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A Group Is Its Own Worst Enemy

# Filed on Mar 23, 2006 by Anthony DiSante 1 reply

I recently came across a speech given by Clay Shirky called "A Group Is Its Own Worst Enemy".  The focus is on social software, the internet, and the psychology of certain behaviors that consistently appear in groups using them.  It’s a little long but thoroughly interesting.  Here are a couple of excerpts:

Quoting A Group Is Its Own Worst Enemy:

So the first answer to Why Now? is simply "Because it’s time." I can’t tell you why it took as long for weblogs to happen as it did, except to say it had absolutely nothing to do with technology. We had every bit of technology we needed to do weblogs the day Mosaic launched the first forms-capable browser. Every single piece of it was right there. Instead, we got Geocities. Why did we get Geocities and not weblogs? We didn’t know what we were doing.

One was a bad idea, the other turns out to be a really good idea. It took a long time to figure out that people talking to one another, instead of simply uploading badly-scanned photos of their cats, would be a useful pattern.

That one got a chuckle out of me.

Quoting A Group Is Its Own Worst Enemy:

In the early Nineties, a proposal went out to create a Usenet news group for discussing Tibetan culture, called soc.culture.tibet. And it was voted down, in large part because a number of Chinese students who had Internet access voted it down, on the logic that Tibet wasn’t a country; it was a region of China. And in their view, since Tibet wasn’t a country, there oughtn’t be any place to discuss its culture, because that was oxymoronic.

Now, everyone could see that this was the wrong answer. The people who wanted a place to discuss Tibetan culture should have it. That was the core group. But because the one person/one vote model on Usenet said "Anyone who’s on Usenet gets to vote on any group," sufficiently contentious groups could simply be voted away.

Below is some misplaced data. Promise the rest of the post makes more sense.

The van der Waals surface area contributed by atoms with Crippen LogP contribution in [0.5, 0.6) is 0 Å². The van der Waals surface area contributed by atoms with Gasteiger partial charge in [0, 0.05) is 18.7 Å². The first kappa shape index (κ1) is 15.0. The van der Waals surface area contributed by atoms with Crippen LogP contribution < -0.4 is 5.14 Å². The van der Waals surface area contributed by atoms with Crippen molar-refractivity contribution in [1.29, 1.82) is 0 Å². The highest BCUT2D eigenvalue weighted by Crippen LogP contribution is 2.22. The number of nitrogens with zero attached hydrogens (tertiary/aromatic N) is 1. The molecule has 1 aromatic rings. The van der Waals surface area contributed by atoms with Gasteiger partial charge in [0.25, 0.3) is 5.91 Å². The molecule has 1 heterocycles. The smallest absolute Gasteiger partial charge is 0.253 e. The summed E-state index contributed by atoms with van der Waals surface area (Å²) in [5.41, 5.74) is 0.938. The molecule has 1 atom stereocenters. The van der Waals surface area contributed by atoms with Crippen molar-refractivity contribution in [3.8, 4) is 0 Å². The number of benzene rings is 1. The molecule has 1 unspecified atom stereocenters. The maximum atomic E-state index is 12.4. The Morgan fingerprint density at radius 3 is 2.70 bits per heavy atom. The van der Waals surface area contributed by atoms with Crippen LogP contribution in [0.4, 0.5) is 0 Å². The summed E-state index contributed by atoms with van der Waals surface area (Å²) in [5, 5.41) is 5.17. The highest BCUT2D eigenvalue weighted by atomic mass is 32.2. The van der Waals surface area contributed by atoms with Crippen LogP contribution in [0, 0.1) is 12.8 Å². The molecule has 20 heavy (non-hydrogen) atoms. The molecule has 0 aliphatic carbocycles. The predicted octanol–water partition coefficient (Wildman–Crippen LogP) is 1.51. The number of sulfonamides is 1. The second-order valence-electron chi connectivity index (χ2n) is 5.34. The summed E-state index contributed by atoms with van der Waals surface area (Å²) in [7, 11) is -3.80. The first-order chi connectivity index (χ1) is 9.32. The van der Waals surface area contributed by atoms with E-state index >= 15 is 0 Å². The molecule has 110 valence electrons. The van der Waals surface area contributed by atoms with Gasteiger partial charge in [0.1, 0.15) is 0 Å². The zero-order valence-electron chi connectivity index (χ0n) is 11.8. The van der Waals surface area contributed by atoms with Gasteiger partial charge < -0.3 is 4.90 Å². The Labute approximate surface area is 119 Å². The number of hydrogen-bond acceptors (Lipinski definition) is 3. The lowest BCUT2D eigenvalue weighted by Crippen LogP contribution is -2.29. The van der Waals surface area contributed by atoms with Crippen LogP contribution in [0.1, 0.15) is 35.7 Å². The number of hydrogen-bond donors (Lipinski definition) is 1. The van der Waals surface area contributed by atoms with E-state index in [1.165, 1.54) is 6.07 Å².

Imagine today if, in the United States, Internet users had to be polled before any anti-war group could be created. Or French users had to be polled before any pro-war group could be created. The people who want to have those discussions are the people who matter. And absolute citizenship, with the idea that if you can log in, you are a citizen, is a harmful pattern, because it is the tyranny of the majority.

Interesting political analogies going on there, and I especially like that last sentence.  It reminds me of the fiasco that is the southern border of the United States: there are those who believe that anyone who can manage to sneak into the US undocumented should be automatically given the same rights as citizens of this country.  And that is, of course, absurd.  Everyone who is a US citizen is documented and has to follow the rules.  If you want to come to America, by all means, please feel free; but don’t expect to be able break all our rules in the process.

Comments:

01. Oct 8, 2006 at 09:31pm by Tony B:

Well as users and participants in any OS based programme will know, the group can more often than not get in the way of the single-minded development that is more prevalent in the commercial world...

However, the most contentious issues are normally those supported by the silent majority, and it is the "gobby" few who can most frequently change the course of decisions....

Stand up for what you believe and more often than not you will win, purely because most of the world can’t be bothered to argue anymore......

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